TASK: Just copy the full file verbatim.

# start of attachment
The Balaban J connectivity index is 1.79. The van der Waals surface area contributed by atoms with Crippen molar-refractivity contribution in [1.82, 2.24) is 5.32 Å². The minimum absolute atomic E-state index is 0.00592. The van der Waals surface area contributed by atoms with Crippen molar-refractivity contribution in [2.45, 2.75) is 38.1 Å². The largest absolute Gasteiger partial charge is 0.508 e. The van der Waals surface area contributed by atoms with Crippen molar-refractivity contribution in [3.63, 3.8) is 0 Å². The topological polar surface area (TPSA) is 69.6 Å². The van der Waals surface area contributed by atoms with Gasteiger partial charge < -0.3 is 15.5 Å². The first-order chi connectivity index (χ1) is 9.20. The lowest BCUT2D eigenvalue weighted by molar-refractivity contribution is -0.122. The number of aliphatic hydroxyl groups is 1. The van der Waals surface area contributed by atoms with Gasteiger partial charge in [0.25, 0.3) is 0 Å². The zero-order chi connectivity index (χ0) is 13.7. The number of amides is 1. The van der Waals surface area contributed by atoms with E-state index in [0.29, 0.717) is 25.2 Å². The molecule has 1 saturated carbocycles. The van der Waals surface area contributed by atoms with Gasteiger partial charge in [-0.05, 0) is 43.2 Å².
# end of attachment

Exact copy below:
The Balaban J connectivity index is 1.79. The van der Waals surface area contributed by atoms with Crippen molar-refractivity contribution in [1.82, 2.24) is 5.32 Å². The minimum absolute atomic E-state index is 0.00592. The van der Waals surface area contributed by atoms with Crippen molar-refractivity contribution in [2.45, 2.75) is 38.1 Å². The largest absolute Gasteiger partial charge is 0.508 e. The van der Waals surface area contributed by atoms with Crippen molar-refractivity contribution in [3.63, 3.8) is 0 Å². The topological polar surface area (TPSA) is 69.6 Å². The van der Waals surface area contributed by atoms with Gasteiger partial charge < -0.3 is 15.5 Å². The first-order chi connectivity index (χ1) is 9.20. The lowest BCUT2D eigenvalue weighted by molar-refractivity contribution is -0.122. The number of aliphatic hydroxyl groups is 1. The van der Waals surface area contributed by atoms with Gasteiger partial charge in [0.25, 0.3) is 0 Å². The zero-order chi connectivity index (χ0) is 13.7. The number of amides is 1. The van der Waals surface area contributed by atoms with E-state index in [0.29, 0.717) is 25.2 Å². The molecule has 1 saturated carbocycles. The van der Waals surface area contributed by atoms with Gasteiger partial charge in [-0.05, 0) is 43.2 Å².